The 1954 Army-McCarthy Hearings marked the unmistakable beginning of the end of the “Red Scare” period in the United States. Produced for the sixtieth anniversary of the televised hearings, The End of an Error refashions the archival record to take a side-ways look at this important historical event. By fictionalizing the story as a history lesson narrated from contemporary Iran (voice in Farsi with English subtitles), this three-projection video installation re-positions the expected narrative center and reports the demise of the “communist threat” from the vantage point of what has since emerged in the American imagination as the “terrorist state.” Ultimately, the piece asks: From what position do we remember a triumph in history?
Format: three-channel video installation with sound Language: Farsi with English subtitles Year: 2014 Duration: 10 min
The End of an Error (excerpt)
Enter the Shah
The Enter the Shah series is based on the artistic conception of a “digital tomb.” Each work presents a visible surface-level image extracted and transformed from a film documenting the debut of the young Mohammed Reza Pahlavi as the new Shah of Iran. Each surface image functions as the visual capstone beneath which a number of image and textual elements remain buried in the digital file used to produce the printed image. Accessible only through the original digital file, these contents of the digital tomb range from excluded frames in the film sequence, textual excerpts from the memoirs of the Shah and ousted prime minister Mohammed Mossadegh, a photograph of the young Khadijeh Mossadegh (the prime minister’s daughter), the pleading words of the Shah at the sight of Mossadegh’s failing health, the image of Mossadegh’s will in which he specifies his wishes for burial, the thumb prints of the artist’s deceased father masquerading as city maps, and other salient materials.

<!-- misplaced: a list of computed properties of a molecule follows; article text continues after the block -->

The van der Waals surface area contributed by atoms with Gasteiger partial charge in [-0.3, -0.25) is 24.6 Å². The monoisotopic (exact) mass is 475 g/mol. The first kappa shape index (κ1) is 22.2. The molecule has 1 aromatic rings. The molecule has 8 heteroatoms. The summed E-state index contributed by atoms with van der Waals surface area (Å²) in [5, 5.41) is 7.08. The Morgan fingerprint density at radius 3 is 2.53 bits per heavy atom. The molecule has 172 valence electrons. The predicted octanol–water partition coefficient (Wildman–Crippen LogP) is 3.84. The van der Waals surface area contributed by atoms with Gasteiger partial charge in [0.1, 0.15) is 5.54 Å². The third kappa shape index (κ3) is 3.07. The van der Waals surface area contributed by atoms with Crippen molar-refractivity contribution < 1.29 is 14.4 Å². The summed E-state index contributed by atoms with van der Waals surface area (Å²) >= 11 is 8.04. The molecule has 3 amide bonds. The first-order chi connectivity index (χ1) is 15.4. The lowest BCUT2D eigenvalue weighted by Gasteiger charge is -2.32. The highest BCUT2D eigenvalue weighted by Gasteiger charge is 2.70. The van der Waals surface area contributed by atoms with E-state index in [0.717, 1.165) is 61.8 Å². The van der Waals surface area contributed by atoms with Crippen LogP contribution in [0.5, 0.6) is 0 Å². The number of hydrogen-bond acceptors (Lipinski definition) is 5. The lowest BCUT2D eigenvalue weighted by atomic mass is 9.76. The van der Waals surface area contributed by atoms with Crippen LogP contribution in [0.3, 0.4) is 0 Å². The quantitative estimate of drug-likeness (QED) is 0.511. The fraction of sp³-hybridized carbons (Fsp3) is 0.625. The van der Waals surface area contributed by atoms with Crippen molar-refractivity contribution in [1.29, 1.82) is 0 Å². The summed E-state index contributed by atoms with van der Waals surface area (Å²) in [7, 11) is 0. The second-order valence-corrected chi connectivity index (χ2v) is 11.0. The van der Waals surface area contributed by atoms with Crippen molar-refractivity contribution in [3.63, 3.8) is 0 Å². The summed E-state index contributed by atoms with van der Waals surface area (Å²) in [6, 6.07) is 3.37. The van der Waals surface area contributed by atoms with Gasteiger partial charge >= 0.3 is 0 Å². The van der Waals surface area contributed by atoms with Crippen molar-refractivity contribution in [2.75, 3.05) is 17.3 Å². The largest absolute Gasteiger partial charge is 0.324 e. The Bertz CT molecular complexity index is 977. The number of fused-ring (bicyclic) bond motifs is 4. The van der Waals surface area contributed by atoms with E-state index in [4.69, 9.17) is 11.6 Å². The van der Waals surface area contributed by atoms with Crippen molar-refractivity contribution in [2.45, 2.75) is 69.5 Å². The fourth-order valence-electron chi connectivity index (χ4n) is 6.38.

Digital prints mounted between acrylic glass and aluminum Year: 2017 Size: 15” x 25”
Farman ("Royal Decree" in Farsi) presents a modified rendition of the decree transferring power to General Fazlollah Zahedi as new Iranian prime minister after the 1953 U.S.-orchestrated coup d’état. The handwritten proclamation has been digitally expunged, leaving traces of only the royal emblem and a crease in the middle of the sheet.
Digital print Year: 2017 Size: 12” x 9.5”
This “subtractive commemoration” of the 1953 U.S.-orchestrated coup d'état in Iran utilizes false testimony as a medium to explore the nature of historical memory. Ousted Premier Mohammed Mossadegh, played by Nasser Rahmaninejad, alternately delivers three inconsistent accounts of the coup drawn directly from the language of the Shah’s memoirs, the CIA planning documents for the coup, and a celebrated leftist’s harangue against U.S. imperialism. Not a single word of Mossadegh’s is deployed. Woven together as a single testimonial given by the wandering protagonist, the texts decisively fail to add up. In light of today’s historical revisionism, the failure begins to reflect on the uses of testimony and documentation to cover over not only the factual record but also, more radically, the inescapably fictive dimension of historical memory.